"I will not tell you anything really mysterious", Crassus says the two listeners. First is a liberal education and follow the lessons that are taught in these classes. The main task of an orator is to get speak in a proper way to persuade the audience; second, each speech can be on a general matter, without citing persons and dates, or a specific one, regarding particular persons and circumstances. In both cases, it is usual to ask:
There are three kind of speeches: first, those in the courts, those in public assemblies, and those that praise or blame someone.
There are also some topics (loci) to be used in trials, whose aim is justice; other ones to be used in assemblies, whose aim is give opinions; other ones to be used in laudatory speeches, whose aim is to celebrate the cited person.
All energy and ability of the orator must apply to five steps:
Before pronouncing the speech, it is necessary to gain the goodwill of the audience; then expose the argument; after, establish the dispute; subsequently, show evidence of one's own thesis; then, rebut the other party's arguments; finally, remark our strong positions and weaken the other's.
As regards the ornaments of style, first one is taught to speak with pure and Latin language (ut pure et Latine loquamur); second to express oneself clearly; third to speak with elegance and corresponding to the dignity of the arguments and conveniently. The rhetors' rules are useful means for the orator. The fact is, however, that these rules came out by the observation of some people on the natural gift of others. That is, it is not the eloquence that is born from rhetoric, but the rhetoric is born by eloquence. I do not refuse rhetoric, although I believe it is not indispensable for the orator.
Then Sulpicius says: "That is what we want to better know! The rhetoric rules that you mentioned, even if they are not so now for us. But this later; now we want your opinion about exercises".
Crassus approves the practice of speaking, imaging to be treating a trial in a court. However, this has the limit of exercising the voice, not yet with art, or its power, increasing the speed of speaking and the richness of vocabulary; therefore, one is alluded to have learnt to speak in public.
Stilus optimus et praestantissimus dicendi effector ac magister (The pen is the best and most efficient creator and master of speaking). Like an improvised speech is lower than a well thought one, so this one is, compared to a well prepared and built writing. All arguments, either those of rhetoric and from one's nature and experience, come out by themselves. But the most striking thoughts and expressions come one after the other by the style; so the harmonic placing and disposing words is acquired by writing with oratory and not poetic rhythm (non poetico sed quodam oratorio numero et modo).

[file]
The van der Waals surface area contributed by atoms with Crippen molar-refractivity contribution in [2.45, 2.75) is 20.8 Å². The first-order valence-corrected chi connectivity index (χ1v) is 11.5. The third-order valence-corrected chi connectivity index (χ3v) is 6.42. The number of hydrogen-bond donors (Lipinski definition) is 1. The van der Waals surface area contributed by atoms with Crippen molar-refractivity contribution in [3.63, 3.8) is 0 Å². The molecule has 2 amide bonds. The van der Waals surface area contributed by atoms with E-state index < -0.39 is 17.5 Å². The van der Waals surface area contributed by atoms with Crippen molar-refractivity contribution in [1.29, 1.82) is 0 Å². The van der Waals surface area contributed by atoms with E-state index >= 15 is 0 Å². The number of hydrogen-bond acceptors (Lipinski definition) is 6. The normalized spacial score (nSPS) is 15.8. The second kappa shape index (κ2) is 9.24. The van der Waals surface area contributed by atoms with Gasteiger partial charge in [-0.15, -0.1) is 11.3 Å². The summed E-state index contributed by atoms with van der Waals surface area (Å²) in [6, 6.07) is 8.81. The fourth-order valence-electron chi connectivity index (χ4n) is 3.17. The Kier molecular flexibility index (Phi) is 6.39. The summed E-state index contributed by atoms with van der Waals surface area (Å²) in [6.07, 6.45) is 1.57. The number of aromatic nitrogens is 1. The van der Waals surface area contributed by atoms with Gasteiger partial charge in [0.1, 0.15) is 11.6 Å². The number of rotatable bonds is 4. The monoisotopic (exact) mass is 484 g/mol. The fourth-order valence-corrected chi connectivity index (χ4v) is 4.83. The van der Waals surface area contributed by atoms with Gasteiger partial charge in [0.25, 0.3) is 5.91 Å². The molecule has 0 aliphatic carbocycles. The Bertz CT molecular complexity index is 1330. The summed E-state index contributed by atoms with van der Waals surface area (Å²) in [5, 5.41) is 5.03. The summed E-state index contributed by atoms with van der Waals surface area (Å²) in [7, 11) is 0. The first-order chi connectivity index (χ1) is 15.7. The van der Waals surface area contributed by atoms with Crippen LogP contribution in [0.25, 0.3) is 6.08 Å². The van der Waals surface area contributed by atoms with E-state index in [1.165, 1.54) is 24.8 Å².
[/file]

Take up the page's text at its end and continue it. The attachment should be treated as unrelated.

In addition, the orator, who is used to write speeches, reaches the aim that, even in an improvised speech, he seems to speak so similar to a written text.
Crassus remembers some of his exercises when he was younger, he began to read and then imitate poetry or solemn speeches. This was a used exercise of his main adversary, Gaius Carbo. But after a while, he found that this was an error, because he did not gain benefit imitating the verses of Ennius or the speeches of Gracchus.
Everyone is silent. Then Scaevola asks if Cotta or Sulpicius have any more questions for Crassus.
Cotta replies that Crassus' speech was so raging that he could not catch his content completely. It was like he entered in a rich house, full of rich carpets and treasures, but piled in disorder and not in full view or hidden. "Why do not you ask Crassus," Scaevola says to Cotta, "to place his treasures in order and in full view?" Cotta hesitates, but Mucius asks again Crassus to expose in detail his opinion about the perfect orator.